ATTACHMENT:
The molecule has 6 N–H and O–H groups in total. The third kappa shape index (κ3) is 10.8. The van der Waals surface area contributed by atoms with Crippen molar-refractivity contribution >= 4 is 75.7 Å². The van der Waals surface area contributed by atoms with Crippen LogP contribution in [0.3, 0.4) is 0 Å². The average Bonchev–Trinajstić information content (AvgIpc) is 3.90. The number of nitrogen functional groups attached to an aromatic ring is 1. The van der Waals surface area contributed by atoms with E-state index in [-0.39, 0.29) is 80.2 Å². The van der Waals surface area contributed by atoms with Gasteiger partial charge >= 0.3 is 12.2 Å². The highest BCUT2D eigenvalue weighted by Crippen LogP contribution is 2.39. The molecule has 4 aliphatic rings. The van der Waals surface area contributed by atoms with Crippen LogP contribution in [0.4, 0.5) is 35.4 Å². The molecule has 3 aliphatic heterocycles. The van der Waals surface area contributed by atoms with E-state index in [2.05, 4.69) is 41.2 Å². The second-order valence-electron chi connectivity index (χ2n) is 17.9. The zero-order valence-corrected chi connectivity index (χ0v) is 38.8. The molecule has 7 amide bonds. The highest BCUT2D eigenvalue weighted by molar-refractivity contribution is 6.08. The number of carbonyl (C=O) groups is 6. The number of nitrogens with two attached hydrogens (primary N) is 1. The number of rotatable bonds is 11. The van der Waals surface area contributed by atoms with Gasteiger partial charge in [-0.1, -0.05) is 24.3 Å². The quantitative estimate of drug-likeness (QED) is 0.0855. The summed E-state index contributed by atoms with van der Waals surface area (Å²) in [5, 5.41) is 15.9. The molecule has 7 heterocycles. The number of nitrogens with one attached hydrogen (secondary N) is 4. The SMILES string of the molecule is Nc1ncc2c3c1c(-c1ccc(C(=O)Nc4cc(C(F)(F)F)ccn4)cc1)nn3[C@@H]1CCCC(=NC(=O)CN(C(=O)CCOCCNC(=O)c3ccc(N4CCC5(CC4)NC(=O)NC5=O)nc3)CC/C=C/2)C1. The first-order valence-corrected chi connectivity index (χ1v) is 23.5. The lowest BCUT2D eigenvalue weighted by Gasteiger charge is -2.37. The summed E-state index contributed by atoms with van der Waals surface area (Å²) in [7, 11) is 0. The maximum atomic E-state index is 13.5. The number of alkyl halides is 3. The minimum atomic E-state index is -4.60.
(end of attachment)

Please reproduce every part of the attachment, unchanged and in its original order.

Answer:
The molecule has 6 N–H and O–H groups in total. The third kappa shape index (κ3) is 10.8. The van der Waals surface area contributed by atoms with Crippen molar-refractivity contribution >= 4 is 75.7 Å². The van der Waals surface area contributed by atoms with Crippen LogP contribution in [0.3, 0.4) is 0 Å². The average Bonchev–Trinajstić information content (AvgIpc) is 3.90. The number of nitrogen functional groups attached to an aromatic ring is 1. The van der Waals surface area contributed by atoms with E-state index in [-0.39, 0.29) is 80.2 Å². The van der Waals surface area contributed by atoms with Gasteiger partial charge >= 0.3 is 12.2 Å². The highest BCUT2D eigenvalue weighted by Crippen LogP contribution is 2.39. The molecule has 4 aliphatic rings. The van der Waals surface area contributed by atoms with Crippen LogP contribution in [0.4, 0.5) is 35.4 Å². The molecule has 3 aliphatic heterocycles. The van der Waals surface area contributed by atoms with E-state index in [2.05, 4.69) is 41.2 Å². The second-order valence-electron chi connectivity index (χ2n) is 17.9. The zero-order valence-corrected chi connectivity index (χ0v) is 38.8. The molecule has 7 amide bonds. The highest BCUT2D eigenvalue weighted by molar-refractivity contribution is 6.08. The number of carbonyl (C=O) groups is 6. The number of nitrogens with two attached hydrogens (primary N) is 1. The number of rotatable bonds is 11. The van der Waals surface area contributed by atoms with Gasteiger partial charge in [-0.1, -0.05) is 24.3 Å². The quantitative estimate of drug-likeness (QED) is 0.0855. The summed E-state index contributed by atoms with van der Waals surface area (Å²) in [5, 5.41) is 15.9. The molecule has 7 heterocycles. The number of nitrogens with one attached hydrogen (secondary N) is 4. The SMILES string of the molecule is Nc1ncc2c3c1c(-c1ccc(C(=O)Nc4cc(C(F)(F)F)ccn4)cc1)nn3[C@@H]1CCCC(=NC(=O)CN(C(=O)CCOCCNC(=O)c3ccc(N4CCC5(CC4)NC(=O)NC5=O)nc3)CC/C=C/2)C1. The first-order valence-corrected chi connectivity index (χ1v) is 23.5. The lowest BCUT2D eigenvalue weighted by Gasteiger charge is -2.37. The summed E-state index contributed by atoms with van der Waals surface area (Å²) in [7, 11) is 0. The maximum atomic E-state index is 13.5. The number of alkyl halides is 3. The minimum atomic E-state index is -4.60.